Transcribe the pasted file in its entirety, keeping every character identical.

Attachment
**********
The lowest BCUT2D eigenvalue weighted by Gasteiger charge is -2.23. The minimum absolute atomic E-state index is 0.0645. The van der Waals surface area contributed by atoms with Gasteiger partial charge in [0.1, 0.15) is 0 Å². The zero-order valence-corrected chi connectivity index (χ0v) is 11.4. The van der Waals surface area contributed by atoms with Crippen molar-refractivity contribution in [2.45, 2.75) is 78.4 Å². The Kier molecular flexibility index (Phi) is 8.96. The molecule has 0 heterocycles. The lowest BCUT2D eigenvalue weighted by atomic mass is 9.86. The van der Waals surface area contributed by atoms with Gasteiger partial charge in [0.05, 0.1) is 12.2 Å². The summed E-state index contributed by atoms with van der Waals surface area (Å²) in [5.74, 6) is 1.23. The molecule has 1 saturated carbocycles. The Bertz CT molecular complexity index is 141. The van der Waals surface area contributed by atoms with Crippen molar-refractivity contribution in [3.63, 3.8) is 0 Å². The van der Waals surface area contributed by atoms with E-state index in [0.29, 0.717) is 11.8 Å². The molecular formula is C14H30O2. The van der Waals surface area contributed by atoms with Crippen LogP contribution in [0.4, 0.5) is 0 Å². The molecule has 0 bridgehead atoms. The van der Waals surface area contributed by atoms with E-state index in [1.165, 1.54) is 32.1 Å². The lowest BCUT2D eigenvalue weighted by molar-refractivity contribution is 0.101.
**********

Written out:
The lowest BCUT2D eigenvalue weighted by Gasteiger charge is -2.23. The minimum absolute atomic E-state index is 0.0645. The van der Waals surface area contributed by atoms with Gasteiger partial charge in [0.1, 0.15) is 0 Å². The zero-order valence-corrected chi connectivity index (χ0v) is 11.4. The van der Waals surface area contributed by atoms with Crippen molar-refractivity contribution in [2.45, 2.75) is 78.4 Å². The Kier molecular flexibility index (Phi) is 8.96. The molecule has 0 heterocycles. The lowest BCUT2D eigenvalue weighted by atomic mass is 9.86. The van der Waals surface area contributed by atoms with Gasteiger partial charge in [0.05, 0.1) is 12.2 Å². The summed E-state index contributed by atoms with van der Waals surface area (Å²) in [5.74, 6) is 1.23. The molecule has 1 saturated carbocycles. The Bertz CT molecular complexity index is 141. The van der Waals surface area contributed by atoms with Crippen molar-refractivity contribution in [3.63, 3.8) is 0 Å². The van der Waals surface area contributed by atoms with E-state index in [0.29, 0.717) is 11.8 Å². The molecular formula is C14H30O2. The van der Waals surface area contributed by atoms with Crippen LogP contribution in [0.4, 0.5) is 0 Å². The molecule has 0 bridgehead atoms. The van der Waals surface area contributed by atoms with E-state index in [1.165, 1.54) is 32.1 Å². The lowest BCUT2D eigenvalue weighted by molar-refractivity contribution is 0.101.